fighting spam and scams on the Internet
"419" Scam – Advance Fee / Fake Lottery Scam
The so-called "419" scam is a type of fraud dominated by criminals from Nigeria and other countries in Africa. Victims of the scam are promised a large amount of money, such as a lottery prize, inheritance, money sitting in some bank account, etc.
Victims never receive this non-existent fortune but are tricked into sending their money to the criminals, who remain anonymous. They hide their real identity and location by using fake names and fake postal addresses as well as communicating via anonymous free email accounts and mobile phones.
Keep in mind that scammers DO NOT use their real names when defrauding people.
The criminals either abuse names of real people or companies or invent names or addresses.
Any real people or companies mentioned below have NO CONNECTION to the scammers!
Read more about such scams here or in our 419 FAQ. Use the Scam-O-Matic to verify suspect emails.
Click here to report a problem with this page.
Some comments by the Scam-O-Matic about the following email:
- An email address listed inside this email has been used in a known fraud before.
- This email uses a separate reply address that is different from the sender address. Spammers use this to get replies even when the original spam sending accounts have been shut down. Also, sometimes the sender addresses are legitimate looking but fake and only the reply address is actually an email account controlled by the scammers.
- The following fake company names, fake addresses, non-existent institutions/documents or other details have appeared in scams before:
- "uk national lottery" (can only win this lottery if you bought a ticket)
- The following phrases in this message should put you on alert:
- "fiduciary agent" (real lotteries do not use a "claim agent" / "fiduciary agent")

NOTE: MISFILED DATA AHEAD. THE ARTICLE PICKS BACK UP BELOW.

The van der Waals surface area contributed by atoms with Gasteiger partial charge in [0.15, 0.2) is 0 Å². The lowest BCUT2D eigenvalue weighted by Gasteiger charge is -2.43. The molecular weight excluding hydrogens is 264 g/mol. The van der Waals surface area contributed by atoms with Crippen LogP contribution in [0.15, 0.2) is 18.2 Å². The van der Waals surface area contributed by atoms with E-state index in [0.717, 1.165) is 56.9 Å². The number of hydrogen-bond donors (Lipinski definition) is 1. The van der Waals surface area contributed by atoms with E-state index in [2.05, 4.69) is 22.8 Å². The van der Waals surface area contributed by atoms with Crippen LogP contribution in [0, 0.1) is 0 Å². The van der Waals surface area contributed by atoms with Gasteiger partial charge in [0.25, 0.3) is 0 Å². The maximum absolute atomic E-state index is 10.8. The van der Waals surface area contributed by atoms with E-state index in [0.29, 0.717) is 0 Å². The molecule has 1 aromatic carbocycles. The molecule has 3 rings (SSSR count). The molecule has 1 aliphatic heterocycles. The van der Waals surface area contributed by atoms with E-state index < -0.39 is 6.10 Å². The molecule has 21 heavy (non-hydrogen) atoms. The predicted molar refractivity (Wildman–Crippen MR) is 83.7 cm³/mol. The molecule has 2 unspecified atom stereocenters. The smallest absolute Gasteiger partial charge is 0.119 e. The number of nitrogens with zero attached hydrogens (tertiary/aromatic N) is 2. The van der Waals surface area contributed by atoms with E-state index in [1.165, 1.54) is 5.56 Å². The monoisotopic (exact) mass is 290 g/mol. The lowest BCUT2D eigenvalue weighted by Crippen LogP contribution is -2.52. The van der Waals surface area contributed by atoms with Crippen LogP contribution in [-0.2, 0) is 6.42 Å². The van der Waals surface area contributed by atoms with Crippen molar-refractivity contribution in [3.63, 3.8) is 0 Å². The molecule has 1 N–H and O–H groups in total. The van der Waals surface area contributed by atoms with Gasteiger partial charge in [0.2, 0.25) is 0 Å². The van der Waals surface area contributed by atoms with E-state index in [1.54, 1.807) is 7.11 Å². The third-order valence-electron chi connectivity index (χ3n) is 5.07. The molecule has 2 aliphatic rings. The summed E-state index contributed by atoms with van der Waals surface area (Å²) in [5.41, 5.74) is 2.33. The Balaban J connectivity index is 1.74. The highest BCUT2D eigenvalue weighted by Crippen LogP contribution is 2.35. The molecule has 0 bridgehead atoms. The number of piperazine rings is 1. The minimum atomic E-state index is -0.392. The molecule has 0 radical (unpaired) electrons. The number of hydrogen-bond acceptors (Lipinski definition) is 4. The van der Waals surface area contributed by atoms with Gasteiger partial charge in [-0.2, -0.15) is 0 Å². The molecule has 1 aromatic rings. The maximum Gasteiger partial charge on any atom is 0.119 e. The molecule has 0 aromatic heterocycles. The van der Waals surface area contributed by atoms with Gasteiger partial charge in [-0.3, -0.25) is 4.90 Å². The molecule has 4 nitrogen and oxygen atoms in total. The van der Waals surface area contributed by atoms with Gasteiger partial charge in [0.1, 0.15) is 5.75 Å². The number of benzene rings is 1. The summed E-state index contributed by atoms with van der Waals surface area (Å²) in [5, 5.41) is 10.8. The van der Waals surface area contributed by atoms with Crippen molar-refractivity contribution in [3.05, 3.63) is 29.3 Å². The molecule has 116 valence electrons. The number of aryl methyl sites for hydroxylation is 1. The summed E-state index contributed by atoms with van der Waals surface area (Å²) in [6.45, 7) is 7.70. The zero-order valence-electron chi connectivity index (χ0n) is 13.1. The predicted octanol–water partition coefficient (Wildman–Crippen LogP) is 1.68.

- This email message is a fake lottery scam. Consider the following facts about real lotteries:
- They don't notify winners by email.
- You can't win without first buying a lottery ticket.
- They don't randomly select email addresses to award prizes to.
- They don't use free email accounts (Yahoo, Hotmail, etc) to communicate with you.
- They don't tell you to call a mobile phone number.
- They don't tell you to keep your winnings secret.
- They will never ask a winner to pay any fees to receive a prize!
- This email lists mobile phone numbers. Use of such numbers is typical for scams because they allow criminals to conceal their true location. They can receive calls in an Internet cafe from where they send you emails, while pretending to be in some office.
- +447024032734 (UK, redirects to a mobile phone in another country)
- This email lists free webmail addresses. Use of such addresses is typical for scams. Lotteries, banks and any but the smallest of companies do not normally use such addresses. Criminals use them to anonymously send and receive email at Internet cafes.
- email@example.com (email address has been used in a known fraud before)
Fraud email example:
From: "Mrs.Rose Wood" <firstname.lastname@example.org>
Date: Sun, 28 Mar 2010 13:11:06 +0100
Subject: REF No: UKNL-L/200-26937
UK NATIONAL LOTTERY HEADQUARTERS:
P O Box 1010 Liverpool, L70 1NL UNITED KINGDOM
This is to inform you that you have been selected for a cash prize of £800,000 (Eight Hundred Thousand (British Pounds) held on the 28th of March, 2010 in London UK.The Selection was carried out through a Computer Random Selection System and your email address emerge as one of the Three Lucky Winners.
Contact our fiduciary agent for claims with:
Agent's Name: Mr.Brown Smith
Tell: +44 702 403 2734
+44 702 40 32679
REF No: UKNL-L/200-26937
BATCH No: 2010MJL-01
TICKET No: 20511465463-7644
Fill the below:
1. Full Names:
2. Full Address:
3. Marital Status:
8. Country of Residence:
9. Telephone Number:
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